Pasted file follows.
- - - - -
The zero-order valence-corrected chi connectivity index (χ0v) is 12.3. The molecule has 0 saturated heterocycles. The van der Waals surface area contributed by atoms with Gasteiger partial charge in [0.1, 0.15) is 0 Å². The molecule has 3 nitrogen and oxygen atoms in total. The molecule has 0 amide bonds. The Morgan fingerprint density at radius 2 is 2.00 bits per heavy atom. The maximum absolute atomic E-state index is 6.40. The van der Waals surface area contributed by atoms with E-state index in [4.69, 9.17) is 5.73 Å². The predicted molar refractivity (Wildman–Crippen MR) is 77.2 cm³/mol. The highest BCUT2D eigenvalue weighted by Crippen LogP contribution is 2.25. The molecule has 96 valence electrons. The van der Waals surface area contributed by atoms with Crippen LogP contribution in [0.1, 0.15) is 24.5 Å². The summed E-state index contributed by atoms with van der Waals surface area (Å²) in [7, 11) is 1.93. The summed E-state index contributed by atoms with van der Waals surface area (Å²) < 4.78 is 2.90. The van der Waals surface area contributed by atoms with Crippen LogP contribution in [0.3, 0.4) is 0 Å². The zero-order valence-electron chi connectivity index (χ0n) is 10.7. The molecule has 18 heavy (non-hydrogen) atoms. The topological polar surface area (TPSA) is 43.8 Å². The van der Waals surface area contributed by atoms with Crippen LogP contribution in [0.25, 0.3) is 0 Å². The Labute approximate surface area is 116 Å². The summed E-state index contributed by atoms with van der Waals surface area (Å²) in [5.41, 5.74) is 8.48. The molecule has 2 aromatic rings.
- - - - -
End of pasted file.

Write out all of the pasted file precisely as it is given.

The zero-order valence-corrected chi connectivity index (χ0v) is 12.3. The molecule has 0 saturated heterocycles. The van der Waals surface area contributed by atoms with Gasteiger partial charge in [0.1, 0.15) is 0 Å². The molecule has 3 nitrogen and oxygen atoms in total. The molecule has 0 amide bonds. The Morgan fingerprint density at radius 2 is 2.00 bits per heavy atom. The maximum absolute atomic E-state index is 6.40. The van der Waals surface area contributed by atoms with E-state index in [4.69, 9.17) is 5.73 Å². The predicted molar refractivity (Wildman–Crippen MR) is 77.2 cm³/mol. The highest BCUT2D eigenvalue weighted by Crippen LogP contribution is 2.25. The molecule has 96 valence electrons. The van der Waals surface area contributed by atoms with Crippen LogP contribution in [0.1, 0.15) is 24.5 Å². The summed E-state index contributed by atoms with van der Waals surface area (Å²) in [7, 11) is 1.93. The summed E-state index contributed by atoms with van der Waals surface area (Å²) < 4.78 is 2.90. The van der Waals surface area contributed by atoms with Crippen LogP contribution in [0.3, 0.4) is 0 Å². The zero-order valence-electron chi connectivity index (χ0n) is 10.7. The molecule has 18 heavy (non-hydrogen) atoms. The topological polar surface area (TPSA) is 43.8 Å². The van der Waals surface area contributed by atoms with Crippen LogP contribution in [0.25, 0.3) is 0 Å². The Labute approximate surface area is 116 Å². The summed E-state index contributed by atoms with van der Waals surface area (Å²) in [5.41, 5.74) is 8.48. The molecule has 2 aromatic rings.